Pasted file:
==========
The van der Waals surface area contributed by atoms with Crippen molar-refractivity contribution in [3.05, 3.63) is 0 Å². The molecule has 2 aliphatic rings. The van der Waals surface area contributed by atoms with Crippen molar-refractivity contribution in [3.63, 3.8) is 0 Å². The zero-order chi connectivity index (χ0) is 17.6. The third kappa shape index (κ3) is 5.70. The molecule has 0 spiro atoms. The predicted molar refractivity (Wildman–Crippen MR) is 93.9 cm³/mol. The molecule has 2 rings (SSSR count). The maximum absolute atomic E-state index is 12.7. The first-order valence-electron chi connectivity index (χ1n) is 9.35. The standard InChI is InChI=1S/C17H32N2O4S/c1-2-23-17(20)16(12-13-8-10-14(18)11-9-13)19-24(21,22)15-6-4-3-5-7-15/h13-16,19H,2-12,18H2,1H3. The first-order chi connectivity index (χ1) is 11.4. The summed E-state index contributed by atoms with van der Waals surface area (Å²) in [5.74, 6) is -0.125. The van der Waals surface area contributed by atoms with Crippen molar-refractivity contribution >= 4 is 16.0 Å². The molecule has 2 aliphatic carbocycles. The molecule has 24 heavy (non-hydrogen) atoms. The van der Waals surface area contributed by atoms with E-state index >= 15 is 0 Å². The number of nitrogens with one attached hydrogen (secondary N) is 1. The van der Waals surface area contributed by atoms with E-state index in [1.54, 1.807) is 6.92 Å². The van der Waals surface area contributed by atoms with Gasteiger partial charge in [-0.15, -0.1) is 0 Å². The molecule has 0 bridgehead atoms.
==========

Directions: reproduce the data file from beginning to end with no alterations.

The van der Waals surface area contributed by atoms with Crippen molar-refractivity contribution in [3.05, 3.63) is 0 Å². The molecule has 2 aliphatic rings. The van der Waals surface area contributed by atoms with Crippen molar-refractivity contribution in [3.63, 3.8) is 0 Å². The zero-order chi connectivity index (χ0) is 17.6. The third kappa shape index (κ3) is 5.70. The molecule has 0 spiro atoms. The predicted molar refractivity (Wildman–Crippen MR) is 93.9 cm³/mol. The molecule has 2 rings (SSSR count). The maximum absolute atomic E-state index is 12.7. The first-order valence-electron chi connectivity index (χ1n) is 9.35. The standard InChI is InChI=1S/C17H32N2O4S/c1-2-23-17(20)16(12-13-8-10-14(18)11-9-13)19-24(21,22)15-6-4-3-5-7-15/h13-16,19H,2-12,18H2,1H3. The first-order chi connectivity index (χ1) is 11.4. The summed E-state index contributed by atoms with van der Waals surface area (Å²) in [5.74, 6) is -0.125. The van der Waals surface area contributed by atoms with Crippen molar-refractivity contribution >= 4 is 16.0 Å². The molecule has 2 aliphatic carbocycles. The molecule has 24 heavy (non-hydrogen) atoms. The van der Waals surface area contributed by atoms with E-state index >= 15 is 0 Å². The number of nitrogens with one attached hydrogen (secondary N) is 1. The van der Waals surface area contributed by atoms with E-state index in [1.54, 1.807) is 6.92 Å². The van der Waals surface area contributed by atoms with Gasteiger partial charge in [-0.15, -0.1) is 0 Å². The molecule has 0 bridgehead atoms.